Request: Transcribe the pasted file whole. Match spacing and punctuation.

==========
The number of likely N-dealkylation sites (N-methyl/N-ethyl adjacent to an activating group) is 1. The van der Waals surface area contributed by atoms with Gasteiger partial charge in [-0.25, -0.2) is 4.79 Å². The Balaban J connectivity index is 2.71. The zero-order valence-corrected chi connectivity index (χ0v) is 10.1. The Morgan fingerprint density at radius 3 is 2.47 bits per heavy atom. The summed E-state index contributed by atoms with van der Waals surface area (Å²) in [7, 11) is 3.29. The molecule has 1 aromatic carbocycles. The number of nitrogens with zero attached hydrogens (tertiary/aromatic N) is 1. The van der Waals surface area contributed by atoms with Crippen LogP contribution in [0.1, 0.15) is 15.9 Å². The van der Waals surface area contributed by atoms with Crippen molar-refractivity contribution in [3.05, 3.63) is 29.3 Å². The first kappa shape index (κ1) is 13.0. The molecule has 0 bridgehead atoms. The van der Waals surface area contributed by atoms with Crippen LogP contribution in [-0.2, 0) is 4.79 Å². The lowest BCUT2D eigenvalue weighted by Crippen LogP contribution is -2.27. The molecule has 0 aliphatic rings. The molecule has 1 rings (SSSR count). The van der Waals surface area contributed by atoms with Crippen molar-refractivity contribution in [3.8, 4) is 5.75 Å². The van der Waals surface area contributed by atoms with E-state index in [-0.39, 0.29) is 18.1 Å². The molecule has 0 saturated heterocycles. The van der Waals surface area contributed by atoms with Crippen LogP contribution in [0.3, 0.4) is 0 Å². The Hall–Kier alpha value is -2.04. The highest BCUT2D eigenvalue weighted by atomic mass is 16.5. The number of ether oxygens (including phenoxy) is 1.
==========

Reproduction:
The number of likely N-dealkylation sites (N-methyl/N-ethyl adjacent to an activating group) is 1. The van der Waals surface area contributed by atoms with Gasteiger partial charge in [-0.25, -0.2) is 4.79 Å². The Balaban J connectivity index is 2.71. The zero-order valence-corrected chi connectivity index (χ0v) is 10.1. The Morgan fingerprint density at radius 3 is 2.47 bits per heavy atom. The summed E-state index contributed by atoms with van der Waals surface area (Å²) in [7, 11) is 3.29. The molecule has 1 aromatic carbocycles. The number of nitrogens with zero attached hydrogens (tertiary/aromatic N) is 1. The van der Waals surface area contributed by atoms with Crippen LogP contribution in [0.1, 0.15) is 15.9 Å². The van der Waals surface area contributed by atoms with Crippen molar-refractivity contribution in [3.05, 3.63) is 29.3 Å². The first kappa shape index (κ1) is 13.0. The molecule has 0 bridgehead atoms. The van der Waals surface area contributed by atoms with Crippen LogP contribution in [-0.2, 0) is 4.79 Å². The lowest BCUT2D eigenvalue weighted by Crippen LogP contribution is -2.27. The molecule has 0 aliphatic rings. The molecule has 1 rings (SSSR count). The van der Waals surface area contributed by atoms with Crippen molar-refractivity contribution in [3.8, 4) is 5.75 Å². The van der Waals surface area contributed by atoms with E-state index in [-0.39, 0.29) is 18.1 Å². The molecule has 0 saturated heterocycles. The van der Waals surface area contributed by atoms with Crippen LogP contribution in [0.3, 0.4) is 0 Å². The Hall–Kier alpha value is -2.04. The highest BCUT2D eigenvalue weighted by atomic mass is 16.5. The number of ether oxygens (including phenoxy) is 1.